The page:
I remember what a breakthrough it was when I realized that instead of spending hours repeatedly clicking through the open tabs in my multiple browser windows trying to will myself to be productive when I was showing obvious signs of fatigue, I could just walk away and use my body and mind differently. Like taking a walk, running errands, spending time with a loved one or taking a nap!
And that if I did give myself permission to step away, I could be almost 100% assured that when I did come back, I would be able to move through the same “to do” list with greater clarity and efficiency.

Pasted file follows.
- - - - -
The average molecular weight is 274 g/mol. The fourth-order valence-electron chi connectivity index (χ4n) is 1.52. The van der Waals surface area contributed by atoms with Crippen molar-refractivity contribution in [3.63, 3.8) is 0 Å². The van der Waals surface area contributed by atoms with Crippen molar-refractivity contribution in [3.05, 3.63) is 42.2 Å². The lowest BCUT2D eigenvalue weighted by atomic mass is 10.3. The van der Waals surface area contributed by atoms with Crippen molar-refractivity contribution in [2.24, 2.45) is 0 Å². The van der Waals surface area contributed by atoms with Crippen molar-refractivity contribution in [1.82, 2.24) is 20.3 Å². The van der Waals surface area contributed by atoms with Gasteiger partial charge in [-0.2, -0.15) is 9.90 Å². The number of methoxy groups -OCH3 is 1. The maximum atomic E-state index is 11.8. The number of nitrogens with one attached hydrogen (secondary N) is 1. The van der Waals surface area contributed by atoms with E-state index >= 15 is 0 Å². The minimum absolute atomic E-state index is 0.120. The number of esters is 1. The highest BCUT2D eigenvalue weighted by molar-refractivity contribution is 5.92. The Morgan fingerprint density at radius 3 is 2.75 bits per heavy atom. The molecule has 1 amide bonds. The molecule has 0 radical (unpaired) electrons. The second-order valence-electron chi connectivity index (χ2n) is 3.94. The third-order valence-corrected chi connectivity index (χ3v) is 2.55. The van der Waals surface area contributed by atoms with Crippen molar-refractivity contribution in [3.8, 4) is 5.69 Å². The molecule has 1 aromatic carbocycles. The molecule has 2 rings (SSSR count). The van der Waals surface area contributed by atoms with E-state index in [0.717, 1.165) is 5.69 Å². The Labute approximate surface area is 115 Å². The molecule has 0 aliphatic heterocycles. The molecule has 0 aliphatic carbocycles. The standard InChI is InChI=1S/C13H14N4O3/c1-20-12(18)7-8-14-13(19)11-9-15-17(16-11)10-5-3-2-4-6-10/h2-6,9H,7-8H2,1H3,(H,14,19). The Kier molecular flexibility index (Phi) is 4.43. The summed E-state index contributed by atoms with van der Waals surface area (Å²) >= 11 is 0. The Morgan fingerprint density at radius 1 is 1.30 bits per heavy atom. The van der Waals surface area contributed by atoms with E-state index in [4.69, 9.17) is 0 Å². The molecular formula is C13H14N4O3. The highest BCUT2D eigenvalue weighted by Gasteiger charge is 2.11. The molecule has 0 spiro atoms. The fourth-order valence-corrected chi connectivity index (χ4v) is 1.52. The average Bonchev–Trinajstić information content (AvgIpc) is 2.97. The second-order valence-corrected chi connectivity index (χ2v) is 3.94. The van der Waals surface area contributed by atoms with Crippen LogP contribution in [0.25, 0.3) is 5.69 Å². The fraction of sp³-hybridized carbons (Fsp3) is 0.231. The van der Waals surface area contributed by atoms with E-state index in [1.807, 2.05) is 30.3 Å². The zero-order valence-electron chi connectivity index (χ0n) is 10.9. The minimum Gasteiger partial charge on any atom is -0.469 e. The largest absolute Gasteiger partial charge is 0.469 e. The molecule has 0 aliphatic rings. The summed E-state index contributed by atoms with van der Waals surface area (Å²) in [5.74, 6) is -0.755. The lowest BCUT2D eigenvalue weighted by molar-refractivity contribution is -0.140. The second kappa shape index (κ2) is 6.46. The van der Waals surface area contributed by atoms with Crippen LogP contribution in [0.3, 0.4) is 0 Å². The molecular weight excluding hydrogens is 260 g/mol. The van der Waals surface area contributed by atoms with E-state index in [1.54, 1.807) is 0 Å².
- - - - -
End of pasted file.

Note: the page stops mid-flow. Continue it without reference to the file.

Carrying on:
Just this week, I found myself staring listlessly at my computer, my eyes starting to glaze over after spending most of two days on some screen-intensive work.
I happened to be working out of my home office. So first, I walked over the couch, cuddled the dog and stared out the window.
And then I remembered that I have been meaning to get back into a daily mobility practice and since my brain was done, now would be a great time to move my body. And do some laundry.
When we are operating in a constant state of stress response, our bodies never have a chance to fully recover and repair themselves from the activities of the day.
We are biologically designed to oscillate between exertion and rest. And when we don’t, our bodies and minds break down over time.
Perhaps nowhere are the long-term effects of this disruption more apparent than when we talk about the impact of lack of sleep, one of the best predictors of clinical burnout (and a host of other health issues).